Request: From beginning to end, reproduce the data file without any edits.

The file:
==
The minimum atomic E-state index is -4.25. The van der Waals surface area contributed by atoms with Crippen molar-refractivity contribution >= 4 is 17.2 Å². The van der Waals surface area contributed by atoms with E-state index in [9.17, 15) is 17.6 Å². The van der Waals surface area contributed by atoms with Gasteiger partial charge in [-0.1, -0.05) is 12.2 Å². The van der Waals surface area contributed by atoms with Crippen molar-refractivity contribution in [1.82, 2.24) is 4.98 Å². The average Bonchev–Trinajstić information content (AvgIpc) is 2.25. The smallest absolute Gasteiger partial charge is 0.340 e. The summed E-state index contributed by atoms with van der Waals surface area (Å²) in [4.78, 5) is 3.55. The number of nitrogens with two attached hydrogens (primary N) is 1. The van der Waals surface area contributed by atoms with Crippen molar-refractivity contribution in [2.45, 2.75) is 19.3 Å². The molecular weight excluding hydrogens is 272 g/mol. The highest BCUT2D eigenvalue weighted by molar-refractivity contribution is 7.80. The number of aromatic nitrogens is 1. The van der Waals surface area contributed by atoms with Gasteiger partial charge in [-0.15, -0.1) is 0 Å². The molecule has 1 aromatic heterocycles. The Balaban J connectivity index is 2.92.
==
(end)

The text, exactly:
The minimum atomic E-state index is -4.25. The van der Waals surface area contributed by atoms with Crippen molar-refractivity contribution >= 4 is 17.2 Å². The van der Waals surface area contributed by atoms with E-state index in [9.17, 15) is 17.6 Å². The van der Waals surface area contributed by atoms with Gasteiger partial charge in [-0.1, -0.05) is 12.2 Å². The van der Waals surface area contributed by atoms with Crippen molar-refractivity contribution in [1.82, 2.24) is 4.98 Å². The average Bonchev–Trinajstić information content (AvgIpc) is 2.25. The smallest absolute Gasteiger partial charge is 0.340 e. The summed E-state index contributed by atoms with van der Waals surface area (Å²) in [4.78, 5) is 3.55. The number of nitrogens with two attached hydrogens (primary N) is 1. The van der Waals surface area contributed by atoms with Crippen molar-refractivity contribution in [2.45, 2.75) is 19.3 Å². The molecular weight excluding hydrogens is 272 g/mol. The highest BCUT2D eigenvalue weighted by molar-refractivity contribution is 7.80. The number of aromatic nitrogens is 1. The van der Waals surface area contributed by atoms with Gasteiger partial charge in [-0.15, -0.1) is 0 Å². The molecule has 1 aromatic heterocycles. The Balaban J connectivity index is 2.92.